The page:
Powerful and Moving Photos of the Pine Ridge Reservation

The Photo Blog
Feb. 20 2014 11:02 AM

A Photographer’s Moving Tribute to the Pine Ridge Reservation

With the reverence afforded a sacred being, Oglala men fell a specially chosen cottonwood tree and carry it to the center of a sun dance circle. Erected in the earth, the tree will become the focus of a dayslong spiritual ceremony. Sun dances and other traditional ceremonies have undergone a resurgence since the 1970s.

Aaron Huey

When Aaron Huey first visited South Dakota’s Pine Ridge Reservation in 2005, he didn’t expect that it would be a world-altering experience. He began the project as an objective photojournalist’s look at poverty in America. But after spending eight years documenting the residents of Pine Ridge, his professional and personal outlook has changed dramatically.

Before Huey arrived at Pine Ridge, all he knew about the Oglala Lakota tribe were the statistics: a startlingly low life expectancy along with a startlingly high rate of unemployment, poverty, violence, and infant mortality. Once Huey became embedded in the community and started talking to the people there, he knew the mechanisms of traditional journalism wouldn’t suffice to do the type of work he wanted to do with the Lakota people. “People there were telling me the most epic stories I’d ever heard, and people were talking about a history of genocide. I knew that word would never be used in the mainstream press. I knew right away I wasn't OK with that, that I wanted a bigger piece of the truth than just more statistics and more pictures of poverty,” he said.

Scars on Lyle LeBeaux's chest are from sacred piercings during sun dance ceremonies. Le Beaux belongs to the Thunder Valley community, a group of traditional-minded Oglala Lakota who live on the Pine Ridge Indian Reservation.

Aaron Huey

Remains of clothing donations from churches in Colorado in Oglala, S.D.

Aaron Huey

C. J. Shot, 3, bathes among dishes.
C. J. Shot, 3, bathes among dishes. The Oglala concept of tiospaye—the unity of the extended family—means that homes are often overcrowded, especially with the severe housing shortage on the reservation. In 2008, when this photograph was made, 22 people lived in the three-bedroom house. "These houses aren't who we are," says Oglala activist Alex White Plume.

Aaron Huey

Huey’s talk at TEDxDU in Denver in 2010, which presented a history of Lakota relations with the United States government alongside his photographs, represented the first in a series of steps toward a larger commitment to the Lakota and a personal shift away from the observational perspective often associated with photojournalism. “For the first several years at Pine Ridge, I didn't really get it. I knew [their stories were] more than statistics, but I didn’t know what I was supposed to do with it,” Huey said. “It was really dark and hard to process, and I kept giving up over and over again but then getting sucked back in.”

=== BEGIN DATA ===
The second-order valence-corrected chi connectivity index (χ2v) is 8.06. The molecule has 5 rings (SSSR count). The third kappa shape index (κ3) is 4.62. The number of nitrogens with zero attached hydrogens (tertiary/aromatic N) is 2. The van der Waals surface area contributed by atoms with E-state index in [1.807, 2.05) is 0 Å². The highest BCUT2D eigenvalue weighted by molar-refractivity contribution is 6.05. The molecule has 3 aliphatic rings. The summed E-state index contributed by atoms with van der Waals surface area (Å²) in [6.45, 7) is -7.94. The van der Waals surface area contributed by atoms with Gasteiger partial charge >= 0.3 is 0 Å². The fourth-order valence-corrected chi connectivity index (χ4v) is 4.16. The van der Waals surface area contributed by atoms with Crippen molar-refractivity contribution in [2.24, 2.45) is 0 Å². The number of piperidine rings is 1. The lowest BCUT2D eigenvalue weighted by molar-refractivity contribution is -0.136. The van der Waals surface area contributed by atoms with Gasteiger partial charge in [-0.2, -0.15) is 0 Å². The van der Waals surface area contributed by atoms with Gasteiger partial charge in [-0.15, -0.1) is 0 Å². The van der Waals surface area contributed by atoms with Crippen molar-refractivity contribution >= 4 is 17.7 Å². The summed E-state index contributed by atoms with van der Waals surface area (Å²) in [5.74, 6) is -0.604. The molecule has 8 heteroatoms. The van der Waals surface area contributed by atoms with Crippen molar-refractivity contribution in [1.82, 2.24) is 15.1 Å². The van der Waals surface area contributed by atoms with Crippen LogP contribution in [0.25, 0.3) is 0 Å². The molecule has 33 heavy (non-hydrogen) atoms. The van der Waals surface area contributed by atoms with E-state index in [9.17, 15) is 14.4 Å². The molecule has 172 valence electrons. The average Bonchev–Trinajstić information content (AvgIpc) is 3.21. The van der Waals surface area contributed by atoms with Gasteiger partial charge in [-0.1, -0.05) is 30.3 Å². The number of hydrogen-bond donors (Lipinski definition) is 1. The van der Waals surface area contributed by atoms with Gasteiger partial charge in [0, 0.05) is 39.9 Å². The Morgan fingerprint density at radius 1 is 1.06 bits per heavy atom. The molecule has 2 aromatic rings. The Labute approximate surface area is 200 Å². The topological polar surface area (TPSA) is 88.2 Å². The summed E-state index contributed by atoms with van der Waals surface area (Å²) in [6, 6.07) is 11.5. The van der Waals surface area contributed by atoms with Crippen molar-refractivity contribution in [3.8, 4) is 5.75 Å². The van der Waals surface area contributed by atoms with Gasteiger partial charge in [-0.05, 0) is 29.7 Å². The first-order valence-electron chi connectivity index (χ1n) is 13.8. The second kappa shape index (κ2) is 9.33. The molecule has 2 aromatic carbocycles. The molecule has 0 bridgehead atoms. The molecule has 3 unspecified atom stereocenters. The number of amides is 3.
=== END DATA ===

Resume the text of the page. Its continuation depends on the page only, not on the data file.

“[Life there] is just too hard; it’s the saddest and scariest thing I'd seen on the face of the Earth. But I loved the people and the families I became a part of, and I think over time I learned how to hear them,” he said. “It took four years to figure out what I was doing. The Ted talk was the moment where I chose a side. I didn't do the Ted talk as a journalist; I did it as an advocate. I did a Ted talk about a history I knew magazines wouldn't run.”

Bareback riders Carey Rouillard (left) and Travis New Holy stop for a neighborly chat in Evergreen, S.D. Oglala have a traditional reverence for the horse, which they call sunka wakan, or sacred dog.

Aaron Huey

After intense communication with the spirits, participants emerge from a steaming inipi, or purification (sweat) lodge. This ceremony was held by Rick Two Dogs, a medicine man descended from American Horse.

Aaron Huey

Horse races and traditional Native American games held near Manderson, S.D., to commemorate the anniversary of Little Bighorn and the defeat of Gen. George Custer.

Aaron Huey

Since then, Huey’s extensive work on the subject has included a National Geographic cover story about Pine Ridge, a street art collaboration with Shepard Fairey and Ernesto Yerena, a storytelling project, and a nonprofit organization called Honor the Treaties that funds collaborations between Native American artists and Native American advocacy groups. His book, Mitakuye Oyasin, which was published by Radius Books in July, is perhaps just the tip of the iceberg of Huey’s work with the Lakota. “The whole book was almost more like a prayer or a poem than a documentary. It was like a ceremony, and I didn't realize it until the end. I didn't experience that place in a linear way and, at the end of the day, I didn't want to put it together in that way,” Huey said. “It's a big stack of images that a lot of people wish there was more explanation for and I didn't want to give it. I didn't want to walk everybody through every image.”

Huey has now moved on to other National Geographic features, but he says his experience at Pine Ridge has forever shaped the way he works. “I think that it taught me I will never be satisfied as just an impartial witness, as a person who just goes and does a story,” Huey said. “I want do stories about communities I care about, stories that have the ability to make a real impact, and so I'm only investing my time after Pine Ridge in stories that really matter, stories that have heart.”

A passenger barely has room for the journey home in a car loaded with used clothing donated by a Colorado-based Native American charity.

Aaron Huey

Basement, Manderson, SD
In a basement in Manderson, S.D.

Aaron Huey


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